I learned the truth about Santa Claus in the fourth grade.
Yes, the fourth grade. That means that I was probably ten years old, people.
And it went down in the worst possible way. My fourth-grade teacher had gathered us around her rocking chair so that she could discuss our next writing assignment. We were going to write a personal narrative, she said, about how we found out that Santa Claus wasn’t real.
You can imagine my shock, confusion, and horror at the assignment, given that only seconds before I would have wagered any amount of money that there was a person named Santa who had a bottomless bag of gifts and who visited every child, as long as they were good and believed in him.
Desperate to continue believing—and thus, to keep getting those presents—I held onto my shreds of hope throughout the rest of the school day until my mom told me that of course Santa wasn’t real.
That was also the night that I found out the bad news about the Tooth Fairy and the Easter Bunny.
[I fabricated a story for my personal narrative assignment and made it very, very clear that I had known the truth about Santa for quite some time.]
Despite how I learned the unfortunate news about Santa, it didn’t change how I felt about Christmas: that it was, and is, a magical time of year. I recognize that not everyone feels the same way about Christmas, and I want you to know that I respect that. My own life experiences—being raised in a Christian household, as well as being a privileged child who was spoiled on Christmas morning—have certainly colored my view of the holiday.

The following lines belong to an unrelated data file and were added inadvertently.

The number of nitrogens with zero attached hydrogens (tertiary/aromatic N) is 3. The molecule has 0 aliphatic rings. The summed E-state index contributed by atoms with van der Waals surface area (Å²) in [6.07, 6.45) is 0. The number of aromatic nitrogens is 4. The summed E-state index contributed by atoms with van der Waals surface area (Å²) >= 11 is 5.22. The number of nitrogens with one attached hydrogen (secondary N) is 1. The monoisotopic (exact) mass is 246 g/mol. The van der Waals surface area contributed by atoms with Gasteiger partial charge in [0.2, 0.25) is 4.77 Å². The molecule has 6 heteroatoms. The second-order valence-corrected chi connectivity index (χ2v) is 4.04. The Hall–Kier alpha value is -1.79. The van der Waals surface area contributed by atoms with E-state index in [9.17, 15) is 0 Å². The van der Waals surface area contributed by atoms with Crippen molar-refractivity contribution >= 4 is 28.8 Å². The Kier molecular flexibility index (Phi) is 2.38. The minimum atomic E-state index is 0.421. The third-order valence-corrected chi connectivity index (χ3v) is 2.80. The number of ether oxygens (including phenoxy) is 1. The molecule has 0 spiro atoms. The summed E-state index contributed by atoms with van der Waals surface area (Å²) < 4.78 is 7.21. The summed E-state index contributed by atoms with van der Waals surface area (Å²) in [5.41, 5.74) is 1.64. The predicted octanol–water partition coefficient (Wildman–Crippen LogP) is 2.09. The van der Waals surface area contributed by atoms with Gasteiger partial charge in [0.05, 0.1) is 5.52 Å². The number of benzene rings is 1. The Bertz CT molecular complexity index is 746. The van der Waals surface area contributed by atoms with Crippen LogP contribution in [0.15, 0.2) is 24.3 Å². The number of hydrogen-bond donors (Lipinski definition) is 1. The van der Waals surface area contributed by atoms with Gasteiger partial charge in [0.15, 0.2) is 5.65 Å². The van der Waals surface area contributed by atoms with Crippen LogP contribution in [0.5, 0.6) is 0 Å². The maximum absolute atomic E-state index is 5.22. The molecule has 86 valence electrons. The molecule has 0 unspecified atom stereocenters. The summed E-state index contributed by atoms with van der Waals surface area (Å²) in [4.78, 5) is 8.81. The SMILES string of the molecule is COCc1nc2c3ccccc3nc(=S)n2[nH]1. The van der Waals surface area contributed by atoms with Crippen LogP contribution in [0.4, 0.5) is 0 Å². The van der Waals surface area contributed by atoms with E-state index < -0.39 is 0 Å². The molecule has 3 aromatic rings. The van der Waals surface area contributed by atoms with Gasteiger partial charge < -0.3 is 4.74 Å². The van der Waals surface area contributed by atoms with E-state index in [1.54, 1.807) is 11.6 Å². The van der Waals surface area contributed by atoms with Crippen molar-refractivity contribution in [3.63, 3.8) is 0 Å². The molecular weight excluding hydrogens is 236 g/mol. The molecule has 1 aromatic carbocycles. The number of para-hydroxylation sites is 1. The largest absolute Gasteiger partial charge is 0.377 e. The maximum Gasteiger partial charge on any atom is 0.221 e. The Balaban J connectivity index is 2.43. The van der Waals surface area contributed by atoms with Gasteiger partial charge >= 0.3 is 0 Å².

But the fact remains that for me, it’s a special, wonderful time of year that does still mean opening presents (I’m an unrepentant present-lover), but more important, gathering with my beloved friends and family and actually investing time in each other. Since my siblings and I began leaving for college my family has been separated geographically, and particularly now that I’m the only person living away, I treasure each moment that I get to spend with them. Even the moments when my son squeezes an entire miniature Hershey’s Bar out of the package and onto his clothes. Even the moments when my Sis and Brother tell Daniel that I am a DQ (Drama Queen) and Daniel agrees. Even the moments when I remember the people who should be here, but who aren’t.
If you celebrate Christmas, I hope that you have the best day ever. And if you don’t celebrate Christmas, I hope that you have the best day ever, too. Whatever your beliefs, I hope that you’re able to enjoy a slower pace and have whatever kind of time you need to re-charge you for the next year.
And if you have children who have reached a suitable age to be told the truth, please do it. I’m just thankful that I had that personal narrative assignment or I might be a 32-year old woman going to bed at 10:00 pm on Christmas Eve so that I wouldn’t keep Santa away.
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Give me that HEA, please.
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